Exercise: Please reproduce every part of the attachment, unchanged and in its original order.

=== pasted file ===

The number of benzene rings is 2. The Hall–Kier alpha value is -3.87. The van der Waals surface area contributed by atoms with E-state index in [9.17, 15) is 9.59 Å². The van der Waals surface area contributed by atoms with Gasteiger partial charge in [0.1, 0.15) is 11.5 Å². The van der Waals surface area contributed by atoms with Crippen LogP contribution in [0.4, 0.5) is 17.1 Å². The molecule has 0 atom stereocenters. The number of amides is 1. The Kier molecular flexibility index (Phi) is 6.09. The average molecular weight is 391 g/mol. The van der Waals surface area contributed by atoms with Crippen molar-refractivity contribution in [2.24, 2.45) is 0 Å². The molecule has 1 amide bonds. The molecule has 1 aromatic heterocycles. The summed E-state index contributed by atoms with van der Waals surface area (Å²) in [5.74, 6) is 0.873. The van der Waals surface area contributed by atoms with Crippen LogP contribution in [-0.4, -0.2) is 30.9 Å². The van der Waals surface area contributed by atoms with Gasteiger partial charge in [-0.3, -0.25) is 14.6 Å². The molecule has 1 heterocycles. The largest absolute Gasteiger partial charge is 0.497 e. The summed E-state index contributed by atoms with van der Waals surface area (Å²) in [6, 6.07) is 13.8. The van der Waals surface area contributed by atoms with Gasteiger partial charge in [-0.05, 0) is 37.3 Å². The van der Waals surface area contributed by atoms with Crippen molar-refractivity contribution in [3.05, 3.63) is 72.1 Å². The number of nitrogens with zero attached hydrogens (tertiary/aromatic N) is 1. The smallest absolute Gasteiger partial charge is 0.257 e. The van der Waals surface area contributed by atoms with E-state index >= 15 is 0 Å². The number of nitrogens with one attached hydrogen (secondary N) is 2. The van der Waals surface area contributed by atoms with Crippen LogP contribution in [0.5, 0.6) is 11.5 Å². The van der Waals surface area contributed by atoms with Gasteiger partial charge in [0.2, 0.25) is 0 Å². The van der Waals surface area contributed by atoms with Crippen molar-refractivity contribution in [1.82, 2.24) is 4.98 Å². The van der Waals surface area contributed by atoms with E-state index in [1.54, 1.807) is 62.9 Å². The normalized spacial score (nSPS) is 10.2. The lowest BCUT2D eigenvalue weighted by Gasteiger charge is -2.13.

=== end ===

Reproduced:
The number of benzene rings is 2. The Hall–Kier alpha value is -3.87. The van der Waals surface area contributed by atoms with E-state index in [9.17, 15) is 9.59 Å². The van der Waals surface area contributed by atoms with Gasteiger partial charge in [0.1, 0.15) is 11.5 Å². The van der Waals surface area contributed by atoms with Crippen LogP contribution in [0.4, 0.5) is 17.1 Å². The molecule has 0 atom stereocenters. The number of amides is 1. The Kier molecular flexibility index (Phi) is 6.09. The average molecular weight is 391 g/mol. The van der Waals surface area contributed by atoms with Crippen molar-refractivity contribution in [2.24, 2.45) is 0 Å². The molecule has 1 amide bonds. The molecule has 1 aromatic heterocycles. The summed E-state index contributed by atoms with van der Waals surface area (Å²) in [5.74, 6) is 0.873. The van der Waals surface area contributed by atoms with Crippen LogP contribution in [-0.4, -0.2) is 30.9 Å². The van der Waals surface area contributed by atoms with Gasteiger partial charge in [-0.3, -0.25) is 14.6 Å². The molecule has 1 heterocycles. The largest absolute Gasteiger partial charge is 0.497 e. The summed E-state index contributed by atoms with van der Waals surface area (Å²) in [6, 6.07) is 13.8. The van der Waals surface area contributed by atoms with Gasteiger partial charge in [-0.05, 0) is 37.3 Å². The van der Waals surface area contributed by atoms with Crippen molar-refractivity contribution in [3.05, 3.63) is 72.1 Å². The number of nitrogens with zero attached hydrogens (tertiary/aromatic N) is 1. The smallest absolute Gasteiger partial charge is 0.257 e. The van der Waals surface area contributed by atoms with E-state index >= 15 is 0 Å². The number of nitrogens with one attached hydrogen (secondary N) is 2. The van der Waals surface area contributed by atoms with Crippen LogP contribution in [0.5, 0.6) is 11.5 Å². The van der Waals surface area contributed by atoms with Gasteiger partial charge in [0.2, 0.25) is 0 Å². The van der Waals surface area contributed by atoms with Crippen molar-refractivity contribution in [1.82, 2.24) is 4.98 Å². The van der Waals surface area contributed by atoms with E-state index in [1.54, 1.807) is 62.9 Å². The normalized spacial score (nSPS) is 10.2. The lowest BCUT2D eigenvalue weighted by Gasteiger charge is -2.13.